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Yes. So we were leasing as an open warehouse, so we've got to equip it to our requirements. This is USDA, not FDA. The USDA is going to hold up to a high standard, but it's a bit easier to get a facility licensed -- site license on the USDA side. FDA is just a bigger challenge. So what we need to do over the next 6, 7 months or so to get this done mid-2020s, we build out these rooms. Essentially what the project is, is taking all of the final assembly. So whether you put the powder into a capsule or into a gel tube, all that assembly, final assembly and formulation work, take that out of our current facility, put that into the new facility, and that space vacated will allow us to do the expansion of the liquid by 100% and the freeze dry by 50%.

We just need -- there's no room to do that in the current facility today. So we basically going to split the operation into all the liquid process, which is a relatively dirty process of farm buckets of milk and cheese and all that, bring that up to powder and take that clean powder over to the new facility for assembly.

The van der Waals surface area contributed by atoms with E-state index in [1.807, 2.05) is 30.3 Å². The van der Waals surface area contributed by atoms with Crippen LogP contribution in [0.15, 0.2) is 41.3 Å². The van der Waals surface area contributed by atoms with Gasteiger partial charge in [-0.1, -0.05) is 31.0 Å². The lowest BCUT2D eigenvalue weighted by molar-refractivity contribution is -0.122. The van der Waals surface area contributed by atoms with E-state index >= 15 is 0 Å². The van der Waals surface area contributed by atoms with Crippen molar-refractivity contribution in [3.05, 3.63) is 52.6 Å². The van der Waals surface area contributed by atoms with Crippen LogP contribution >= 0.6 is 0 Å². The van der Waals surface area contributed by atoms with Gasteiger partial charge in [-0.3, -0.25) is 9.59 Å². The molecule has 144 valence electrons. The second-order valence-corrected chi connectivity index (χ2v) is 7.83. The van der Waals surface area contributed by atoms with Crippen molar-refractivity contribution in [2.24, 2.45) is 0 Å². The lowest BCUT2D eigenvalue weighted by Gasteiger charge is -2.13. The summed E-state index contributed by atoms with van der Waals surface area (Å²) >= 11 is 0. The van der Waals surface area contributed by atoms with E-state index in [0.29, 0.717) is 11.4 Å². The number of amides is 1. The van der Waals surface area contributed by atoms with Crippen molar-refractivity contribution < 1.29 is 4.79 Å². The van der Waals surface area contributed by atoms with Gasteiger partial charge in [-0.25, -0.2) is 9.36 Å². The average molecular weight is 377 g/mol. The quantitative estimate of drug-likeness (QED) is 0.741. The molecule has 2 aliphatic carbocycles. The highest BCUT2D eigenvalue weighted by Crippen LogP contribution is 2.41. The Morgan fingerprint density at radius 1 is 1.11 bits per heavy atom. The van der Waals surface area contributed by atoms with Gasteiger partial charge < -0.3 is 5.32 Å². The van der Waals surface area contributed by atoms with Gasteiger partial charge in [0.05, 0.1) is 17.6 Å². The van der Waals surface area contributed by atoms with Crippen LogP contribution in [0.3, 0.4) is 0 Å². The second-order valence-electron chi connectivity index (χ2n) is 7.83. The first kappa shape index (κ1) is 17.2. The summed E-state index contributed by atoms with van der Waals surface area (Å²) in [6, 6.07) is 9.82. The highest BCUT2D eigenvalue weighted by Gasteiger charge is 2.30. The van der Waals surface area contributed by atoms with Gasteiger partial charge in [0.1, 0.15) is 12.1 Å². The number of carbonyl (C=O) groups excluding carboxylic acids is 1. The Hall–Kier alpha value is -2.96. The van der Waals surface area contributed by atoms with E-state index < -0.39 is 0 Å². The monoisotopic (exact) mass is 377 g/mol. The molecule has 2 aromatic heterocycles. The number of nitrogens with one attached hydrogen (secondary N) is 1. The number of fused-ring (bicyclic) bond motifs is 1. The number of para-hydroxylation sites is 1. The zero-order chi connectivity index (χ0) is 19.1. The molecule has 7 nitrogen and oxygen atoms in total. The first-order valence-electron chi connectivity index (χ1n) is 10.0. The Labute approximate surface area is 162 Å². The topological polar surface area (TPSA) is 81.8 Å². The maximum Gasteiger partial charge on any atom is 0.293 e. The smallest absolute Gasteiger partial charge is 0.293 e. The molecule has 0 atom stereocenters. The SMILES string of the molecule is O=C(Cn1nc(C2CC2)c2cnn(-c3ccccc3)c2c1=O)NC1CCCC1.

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Sam Rebotsky, [21]

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And I presume, we expect this to save on costs, except to the extent that you structure it with both processes done separately?

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Michael F. Brigham, ImmuCell Corporation - President, CEO, Principal Financial Officer, Treasurer, Secretary & Director [22]

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Yes. I mean the long-term goal for me is just to keep right around that 50% range. I don't want to get too greedy on the top line. And I don't want to get too sloppy on the costs. If we can mix all these things, the new investments to new sales and keep that gross margin as we reported here in the third quarter, I'd call that a success.

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Sam Rebotsky, [23]

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Okay. One more, and I'll come back in the queue, Michael. The Norbrook, they have another additional problem with the FDA now. They've resolved all their problems, and they could do whatever we need to do when we're ready to submit to syringe to the FDA.

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Michael F. Brigham, ImmuCell Corporation - President, CEO, Principal Financial Officer, Treasurer, Secretary & Director [24]